Becoming a leader: how to take that book-learning and make it happen
A newly-appointed leader who doesn’t give time to reflection is doomed to failure
The first challenge in becoming a leader is to establish an authentic sense of self that engenders legitimacy and credibility. Photograph: iStock
You have landed a leadership position in an organisation and the rubber has finally met the road. All that good management stuff you have learned about taking control, being innovative, marshalling the troops and inspiring people must now be actioned.
However, as an inexperienced leader, you can find yourself trapped in a paradox: how do you wield power while being a servant? How do you inspire with vision while soliciting participation, engagement and commitment?
Worse, once the glow of success has worn off, leaders often gravitate between feeling like imposters, fraudsters or charlatans on the one hand; and on the other, omnipotent, grandiose, demigods. Both are features of “narcissistic wounding” and research suggests leaders are particularly prone to it.
With neither stance desirable, the first challenge in becoming a leader is to establish an authentic sense of self that engenders legitimacy and credibility. You can’t be authentic trying to imitate someone else.
To achieve authenticity, a certain humility is required, along with a capacity to honour the past. There is indeed wisdom in the old adage: “bide your time, listen and observe”.
A newly-appointed leader who doesn’t give time to reflection is doomed to failure. Begin to build your support structures, listen to those who have been here before you, garner loyalty, and stay grounded. Be open to what others say. Build on the past alongside building enthusiasm for the future.
While there is generally a honeymoon period where minor errors are excused, don’t be afraid to use the phrase “mea culpa” occasionally.
There will always be detractors, envious individuals who delight in any perceived weakness. Learn from them, see what they might represent as symptoms of organisational malaise. But do not become captured by them.
When confronted by difficulties, avoid adopting one-size-fits all or off-the-shelf solutions. Too often, we identify difficulties as problems and jump to “solution mode”. It is only when the unintended consequences of our “solution” forces us to re-examine the problem that we can begin to appreciate that deeper reflection and understanding is required.
Many problems leaders face are not just complex, they are often “wicked” – contradictory and paradoxical. The best leaders can tolerate this ambiguity. Negative capability alongside positive capability is essential.
In readiness for change, leaders must build the capacity to work at the edge of certainty and uncertainty. Such a stance is all too often compromised by leaders’ own view that they should be god-like, with all the answers, infallible.
The attendant risks of turning into a control freak, and an arrogant one at that, are ignored. More seasoned leaders speak of a changed leadership perspective or mindset. They view their primary role in terms of identifying problems, highlighting questions and putting issues on the agenda; as opposed to any attempt to solve those issues. For them a key role is to harness the knowledge of others in the pursuit of goals, answers and solutions.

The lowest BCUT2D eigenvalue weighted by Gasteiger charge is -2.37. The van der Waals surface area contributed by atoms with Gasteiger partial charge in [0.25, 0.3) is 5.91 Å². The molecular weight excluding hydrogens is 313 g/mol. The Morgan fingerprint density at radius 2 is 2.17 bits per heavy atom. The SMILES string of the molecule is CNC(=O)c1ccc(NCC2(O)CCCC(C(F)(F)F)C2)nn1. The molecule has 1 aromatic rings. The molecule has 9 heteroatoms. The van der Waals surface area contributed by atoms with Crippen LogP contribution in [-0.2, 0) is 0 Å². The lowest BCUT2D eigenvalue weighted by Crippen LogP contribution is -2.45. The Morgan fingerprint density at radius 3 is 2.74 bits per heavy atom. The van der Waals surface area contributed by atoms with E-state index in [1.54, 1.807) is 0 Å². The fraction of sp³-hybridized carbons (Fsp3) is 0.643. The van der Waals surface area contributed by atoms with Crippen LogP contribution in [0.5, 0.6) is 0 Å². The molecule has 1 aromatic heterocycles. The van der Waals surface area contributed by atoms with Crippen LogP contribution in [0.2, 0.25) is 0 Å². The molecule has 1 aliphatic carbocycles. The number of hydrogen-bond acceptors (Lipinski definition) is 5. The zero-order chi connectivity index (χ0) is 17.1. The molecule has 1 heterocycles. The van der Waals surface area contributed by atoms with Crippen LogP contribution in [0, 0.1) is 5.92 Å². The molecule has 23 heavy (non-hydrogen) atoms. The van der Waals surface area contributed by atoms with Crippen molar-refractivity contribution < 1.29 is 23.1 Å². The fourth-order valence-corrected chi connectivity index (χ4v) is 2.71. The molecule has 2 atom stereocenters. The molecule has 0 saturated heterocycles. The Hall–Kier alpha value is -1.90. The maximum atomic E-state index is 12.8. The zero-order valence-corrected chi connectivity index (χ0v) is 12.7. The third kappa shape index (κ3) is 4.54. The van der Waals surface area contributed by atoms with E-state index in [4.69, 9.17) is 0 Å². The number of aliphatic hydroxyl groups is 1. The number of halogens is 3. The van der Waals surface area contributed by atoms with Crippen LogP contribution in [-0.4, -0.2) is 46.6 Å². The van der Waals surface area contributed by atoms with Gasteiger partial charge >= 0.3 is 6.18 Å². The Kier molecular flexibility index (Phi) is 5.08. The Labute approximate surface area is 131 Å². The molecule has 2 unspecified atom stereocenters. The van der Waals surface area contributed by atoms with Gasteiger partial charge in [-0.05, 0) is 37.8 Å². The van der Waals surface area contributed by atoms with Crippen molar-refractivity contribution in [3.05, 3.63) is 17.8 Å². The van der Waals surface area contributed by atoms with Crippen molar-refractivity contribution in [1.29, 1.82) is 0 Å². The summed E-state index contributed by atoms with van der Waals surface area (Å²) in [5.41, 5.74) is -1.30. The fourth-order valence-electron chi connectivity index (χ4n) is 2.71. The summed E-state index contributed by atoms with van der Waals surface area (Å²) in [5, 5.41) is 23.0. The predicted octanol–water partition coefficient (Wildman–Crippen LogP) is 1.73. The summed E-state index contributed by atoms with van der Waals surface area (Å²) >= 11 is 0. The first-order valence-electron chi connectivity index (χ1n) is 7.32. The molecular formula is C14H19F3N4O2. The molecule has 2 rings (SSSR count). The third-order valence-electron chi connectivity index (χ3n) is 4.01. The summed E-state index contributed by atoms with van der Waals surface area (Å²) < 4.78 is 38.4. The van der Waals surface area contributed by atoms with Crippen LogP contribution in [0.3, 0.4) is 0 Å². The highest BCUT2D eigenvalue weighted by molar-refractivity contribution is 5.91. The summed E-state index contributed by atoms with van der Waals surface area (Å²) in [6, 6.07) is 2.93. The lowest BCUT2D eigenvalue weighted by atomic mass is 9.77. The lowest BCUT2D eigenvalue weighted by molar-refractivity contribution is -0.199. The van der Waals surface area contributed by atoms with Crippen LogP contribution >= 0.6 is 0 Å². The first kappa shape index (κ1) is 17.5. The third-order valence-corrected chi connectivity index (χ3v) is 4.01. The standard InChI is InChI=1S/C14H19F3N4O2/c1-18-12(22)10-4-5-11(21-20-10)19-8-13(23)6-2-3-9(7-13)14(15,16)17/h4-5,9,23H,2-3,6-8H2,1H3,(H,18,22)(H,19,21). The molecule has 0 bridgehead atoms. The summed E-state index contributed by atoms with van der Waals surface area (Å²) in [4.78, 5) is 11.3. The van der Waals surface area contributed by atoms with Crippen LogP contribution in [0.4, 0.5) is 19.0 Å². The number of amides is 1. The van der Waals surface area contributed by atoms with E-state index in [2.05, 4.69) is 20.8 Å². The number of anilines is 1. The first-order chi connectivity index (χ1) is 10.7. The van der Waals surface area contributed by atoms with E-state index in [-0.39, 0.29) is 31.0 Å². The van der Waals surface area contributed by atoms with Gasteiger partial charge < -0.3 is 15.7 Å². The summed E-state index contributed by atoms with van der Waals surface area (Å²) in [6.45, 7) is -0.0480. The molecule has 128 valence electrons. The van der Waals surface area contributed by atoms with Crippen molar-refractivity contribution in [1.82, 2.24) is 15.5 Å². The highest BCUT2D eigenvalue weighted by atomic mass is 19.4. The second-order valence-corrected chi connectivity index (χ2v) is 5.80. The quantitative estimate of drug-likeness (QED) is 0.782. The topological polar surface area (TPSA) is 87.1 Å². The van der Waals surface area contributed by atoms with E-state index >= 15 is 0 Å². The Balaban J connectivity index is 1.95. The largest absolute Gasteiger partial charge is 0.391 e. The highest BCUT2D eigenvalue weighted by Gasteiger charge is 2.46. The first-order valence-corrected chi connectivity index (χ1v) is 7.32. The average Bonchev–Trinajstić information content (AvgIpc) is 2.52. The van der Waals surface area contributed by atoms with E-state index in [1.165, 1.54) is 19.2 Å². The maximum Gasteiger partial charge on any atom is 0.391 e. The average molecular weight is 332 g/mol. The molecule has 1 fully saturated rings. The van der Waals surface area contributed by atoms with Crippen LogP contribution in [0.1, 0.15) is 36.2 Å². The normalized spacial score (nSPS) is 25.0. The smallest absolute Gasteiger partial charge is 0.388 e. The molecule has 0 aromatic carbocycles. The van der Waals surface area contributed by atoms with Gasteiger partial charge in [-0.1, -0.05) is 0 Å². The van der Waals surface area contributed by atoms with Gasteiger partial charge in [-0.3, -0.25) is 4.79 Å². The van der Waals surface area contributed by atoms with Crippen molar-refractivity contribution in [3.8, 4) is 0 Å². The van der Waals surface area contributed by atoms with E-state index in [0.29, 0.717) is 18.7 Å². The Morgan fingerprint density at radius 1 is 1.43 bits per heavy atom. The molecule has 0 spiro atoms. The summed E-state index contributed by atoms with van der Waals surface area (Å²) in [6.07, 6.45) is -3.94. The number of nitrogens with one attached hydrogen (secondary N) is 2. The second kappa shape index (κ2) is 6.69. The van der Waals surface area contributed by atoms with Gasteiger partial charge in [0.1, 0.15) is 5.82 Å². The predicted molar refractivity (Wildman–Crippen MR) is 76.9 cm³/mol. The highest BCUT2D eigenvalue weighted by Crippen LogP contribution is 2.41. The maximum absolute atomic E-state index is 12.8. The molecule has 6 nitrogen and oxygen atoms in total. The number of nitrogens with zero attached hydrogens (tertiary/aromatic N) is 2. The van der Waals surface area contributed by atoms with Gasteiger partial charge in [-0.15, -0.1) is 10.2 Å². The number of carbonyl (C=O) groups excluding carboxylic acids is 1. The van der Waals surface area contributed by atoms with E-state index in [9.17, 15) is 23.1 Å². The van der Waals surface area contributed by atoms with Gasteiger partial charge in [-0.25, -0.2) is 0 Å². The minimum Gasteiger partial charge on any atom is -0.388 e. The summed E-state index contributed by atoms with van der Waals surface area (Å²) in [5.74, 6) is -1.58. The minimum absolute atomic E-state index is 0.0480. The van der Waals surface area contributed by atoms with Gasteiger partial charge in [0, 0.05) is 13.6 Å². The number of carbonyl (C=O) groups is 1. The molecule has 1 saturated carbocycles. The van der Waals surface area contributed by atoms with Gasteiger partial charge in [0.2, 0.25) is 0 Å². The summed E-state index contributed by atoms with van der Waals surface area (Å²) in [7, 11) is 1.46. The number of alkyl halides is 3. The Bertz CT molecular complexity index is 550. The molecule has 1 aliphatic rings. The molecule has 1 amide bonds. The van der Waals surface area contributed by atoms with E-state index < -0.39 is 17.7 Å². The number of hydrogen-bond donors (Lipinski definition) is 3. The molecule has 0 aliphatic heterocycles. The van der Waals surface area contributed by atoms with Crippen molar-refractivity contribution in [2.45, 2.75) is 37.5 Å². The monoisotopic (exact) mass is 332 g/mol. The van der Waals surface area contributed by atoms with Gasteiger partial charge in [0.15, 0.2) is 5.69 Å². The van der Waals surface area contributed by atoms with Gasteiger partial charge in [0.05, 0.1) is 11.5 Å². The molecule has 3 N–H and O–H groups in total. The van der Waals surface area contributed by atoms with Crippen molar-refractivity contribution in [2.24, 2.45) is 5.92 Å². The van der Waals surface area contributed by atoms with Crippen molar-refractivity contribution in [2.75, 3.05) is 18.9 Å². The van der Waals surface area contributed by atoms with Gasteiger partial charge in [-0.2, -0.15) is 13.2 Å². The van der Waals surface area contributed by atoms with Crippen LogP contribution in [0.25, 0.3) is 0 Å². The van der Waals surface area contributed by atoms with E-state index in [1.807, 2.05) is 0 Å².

This brings us to the third challenge. Despite leaders’ best efforts, many employees prefer to see leaders as “the enemy”. A concrete battle with a “self-centred or power-crazed” leader is much more tangible than dealing with the reality of external challenges. The cost of this collective defence mechanism is not just the loss of trust and loyalty it generates, but a dilution of effort away from the organisation’s primary task.
One way of addressing this is for new leaders to recognise, right at the outset, that a primary function of effective leadership is the development of new leaders and leadership potential throughout the organisation. This shifts the agenda from being all about me, to being all about the other.
In a world where “doing” more than “being” is centre stage, it is understandable why leaders focus on action rather than reflection. This can be evident especially in the early stages after taking up a new role: a rush to action can appear vital as an indication of leadership capability. Yet, our own research demonstrates, it is at this very juncture that lack of knowledge is more acute, as leaders attempt to navigate their way through an unfamiliar landscape.
What is most required at this early stage, our work with leaders indicates, is reflection and self-awareness. Over the past 20 years, we have explored how this might best be accomplished and how avoiding the pitfalls of bad leadership is as important as embracing the received wisdom about good leadership.
As the title of a leading article in HBR, the bible for business leaders makes clear, we need to be aware of why good leaders make bad decisions. Intriguingly, we have found that sometimes, bad leaders make good decisions.
The trick is to steer a path through the Scylla and Charybdis of management arrogance, omnipotence, and vulnerability so that one does not sink beneath the waves. Leadership is a dangerous occupation and survival by no means assured.
Sebastian Green is Professor Emeritus of Management at University College Cork. He works as a senior executive coach with expertise in leadership, strategy, culture change and group dynamics. Dr Patrice Cooper is a lecturer in management at University College Cork with a particular interest in leadership and transition.